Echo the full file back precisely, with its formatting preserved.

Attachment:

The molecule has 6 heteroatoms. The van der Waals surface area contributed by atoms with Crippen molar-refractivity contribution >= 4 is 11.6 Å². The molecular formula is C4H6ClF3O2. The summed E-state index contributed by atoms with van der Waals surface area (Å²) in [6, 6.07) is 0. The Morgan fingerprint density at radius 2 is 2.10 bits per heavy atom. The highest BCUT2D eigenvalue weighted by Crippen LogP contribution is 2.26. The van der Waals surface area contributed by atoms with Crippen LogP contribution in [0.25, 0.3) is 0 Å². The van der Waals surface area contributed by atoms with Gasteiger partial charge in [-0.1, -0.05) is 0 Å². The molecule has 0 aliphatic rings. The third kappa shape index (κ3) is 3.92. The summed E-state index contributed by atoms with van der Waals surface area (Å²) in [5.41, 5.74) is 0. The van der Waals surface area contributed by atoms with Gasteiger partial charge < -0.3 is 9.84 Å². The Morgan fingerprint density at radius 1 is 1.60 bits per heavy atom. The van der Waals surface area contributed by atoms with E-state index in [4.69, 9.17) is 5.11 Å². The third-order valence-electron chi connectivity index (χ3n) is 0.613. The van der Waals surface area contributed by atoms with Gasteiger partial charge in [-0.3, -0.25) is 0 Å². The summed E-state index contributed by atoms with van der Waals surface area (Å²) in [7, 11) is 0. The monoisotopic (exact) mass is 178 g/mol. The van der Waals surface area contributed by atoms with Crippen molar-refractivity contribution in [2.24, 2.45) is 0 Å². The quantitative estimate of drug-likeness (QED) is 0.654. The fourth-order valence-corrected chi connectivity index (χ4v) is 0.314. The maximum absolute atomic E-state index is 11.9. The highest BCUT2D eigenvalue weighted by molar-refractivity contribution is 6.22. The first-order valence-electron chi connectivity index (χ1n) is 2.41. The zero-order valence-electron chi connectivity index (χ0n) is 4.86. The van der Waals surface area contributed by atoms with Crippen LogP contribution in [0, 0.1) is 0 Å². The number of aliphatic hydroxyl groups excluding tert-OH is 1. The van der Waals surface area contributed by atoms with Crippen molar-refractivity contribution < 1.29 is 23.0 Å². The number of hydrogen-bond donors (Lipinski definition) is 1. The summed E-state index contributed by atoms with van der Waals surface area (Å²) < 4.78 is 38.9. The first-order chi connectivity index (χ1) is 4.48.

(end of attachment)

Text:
The molecule has 6 heteroatoms. The van der Waals surface area contributed by atoms with Crippen molar-refractivity contribution >= 4 is 11.6 Å². The molecular formula is C4H6ClF3O2. The summed E-state index contributed by atoms with van der Waals surface area (Å²) in [6, 6.07) is 0. The Morgan fingerprint density at radius 2 is 2.10 bits per heavy atom. The highest BCUT2D eigenvalue weighted by Crippen LogP contribution is 2.26. The van der Waals surface area contributed by atoms with Crippen LogP contribution in [0.25, 0.3) is 0 Å². The van der Waals surface area contributed by atoms with Gasteiger partial charge in [-0.1, -0.05) is 0 Å². The molecule has 0 aliphatic rings. The third kappa shape index (κ3) is 3.92. The summed E-state index contributed by atoms with van der Waals surface area (Å²) in [5.41, 5.74) is 0. The van der Waals surface area contributed by atoms with Gasteiger partial charge < -0.3 is 9.84 Å². The Morgan fingerprint density at radius 1 is 1.60 bits per heavy atom. The van der Waals surface area contributed by atoms with E-state index in [4.69, 9.17) is 5.11 Å². The third-order valence-electron chi connectivity index (χ3n) is 0.613. The van der Waals surface area contributed by atoms with Gasteiger partial charge in [-0.3, -0.25) is 0 Å². The summed E-state index contributed by atoms with van der Waals surface area (Å²) in [7, 11) is 0. The monoisotopic (exact) mass is 178 g/mol. The van der Waals surface area contributed by atoms with Crippen molar-refractivity contribution in [2.24, 2.45) is 0 Å². The quantitative estimate of drug-likeness (QED) is 0.654. The fourth-order valence-corrected chi connectivity index (χ4v) is 0.314. The maximum absolute atomic E-state index is 11.9. The highest BCUT2D eigenvalue weighted by molar-refractivity contribution is 6.22. The first-order valence-electron chi connectivity index (χ1n) is 2.41. The zero-order valence-electron chi connectivity index (χ0n) is 4.86. The van der Waals surface area contributed by atoms with Crippen LogP contribution in [0, 0.1) is 0 Å². The number of aliphatic hydroxyl groups excluding tert-OH is 1. The van der Waals surface area contributed by atoms with Crippen molar-refractivity contribution < 1.29 is 23.0 Å². The number of hydrogen-bond donors (Lipinski definition) is 1. The summed E-state index contributed by atoms with van der Waals surface area (Å²) < 4.78 is 38.9. The first-order chi connectivity index (χ1) is 4.48.